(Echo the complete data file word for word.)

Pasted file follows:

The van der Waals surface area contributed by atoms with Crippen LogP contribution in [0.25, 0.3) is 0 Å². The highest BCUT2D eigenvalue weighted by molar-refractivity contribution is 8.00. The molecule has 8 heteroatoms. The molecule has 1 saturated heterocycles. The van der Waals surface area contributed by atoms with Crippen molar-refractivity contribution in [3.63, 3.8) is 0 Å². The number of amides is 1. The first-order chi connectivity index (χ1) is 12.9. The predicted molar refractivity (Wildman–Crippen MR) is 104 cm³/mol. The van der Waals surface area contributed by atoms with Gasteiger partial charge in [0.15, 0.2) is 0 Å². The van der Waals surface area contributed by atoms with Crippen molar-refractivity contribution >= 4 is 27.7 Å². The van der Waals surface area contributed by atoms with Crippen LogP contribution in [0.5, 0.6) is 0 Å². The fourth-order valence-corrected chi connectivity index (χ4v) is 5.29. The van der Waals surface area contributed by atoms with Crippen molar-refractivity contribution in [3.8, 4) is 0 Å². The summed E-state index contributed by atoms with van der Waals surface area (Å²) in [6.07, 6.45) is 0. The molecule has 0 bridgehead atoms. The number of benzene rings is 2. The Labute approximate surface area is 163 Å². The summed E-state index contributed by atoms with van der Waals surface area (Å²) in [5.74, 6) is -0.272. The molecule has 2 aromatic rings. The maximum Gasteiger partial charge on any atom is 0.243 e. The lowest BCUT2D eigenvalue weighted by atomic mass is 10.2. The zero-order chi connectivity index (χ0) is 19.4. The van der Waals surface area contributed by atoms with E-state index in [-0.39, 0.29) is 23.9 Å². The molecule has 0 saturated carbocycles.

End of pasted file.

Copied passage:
The van der Waals surface area contributed by atoms with Crippen LogP contribution in [0.25, 0.3) is 0 Å². The highest BCUT2D eigenvalue weighted by molar-refractivity contribution is 8.00. The molecule has 8 heteroatoms. The molecule has 1 saturated heterocycles. The van der Waals surface area contributed by atoms with Crippen molar-refractivity contribution in [3.63, 3.8) is 0 Å². The number of amides is 1. The first-order chi connectivity index (χ1) is 12.9. The predicted molar refractivity (Wildman–Crippen MR) is 104 cm³/mol. The van der Waals surface area contributed by atoms with Gasteiger partial charge in [0.15, 0.2) is 0 Å². The van der Waals surface area contributed by atoms with Crippen molar-refractivity contribution >= 4 is 27.7 Å². The van der Waals surface area contributed by atoms with Crippen LogP contribution in [0.5, 0.6) is 0 Å². The fourth-order valence-corrected chi connectivity index (χ4v) is 5.29. The van der Waals surface area contributed by atoms with Crippen molar-refractivity contribution in [3.8, 4) is 0 Å². The summed E-state index contributed by atoms with van der Waals surface area (Å²) in [6.07, 6.45) is 0. The molecule has 0 bridgehead atoms. The number of benzene rings is 2. The Labute approximate surface area is 163 Å². The summed E-state index contributed by atoms with van der Waals surface area (Å²) in [5.74, 6) is -0.272. The molecule has 2 aromatic rings. The maximum Gasteiger partial charge on any atom is 0.243 e. The lowest BCUT2D eigenvalue weighted by atomic mass is 10.2. The zero-order chi connectivity index (χ0) is 19.4. The van der Waals surface area contributed by atoms with E-state index in [-0.39, 0.29) is 23.9 Å². The molecule has 0 saturated carbocycles.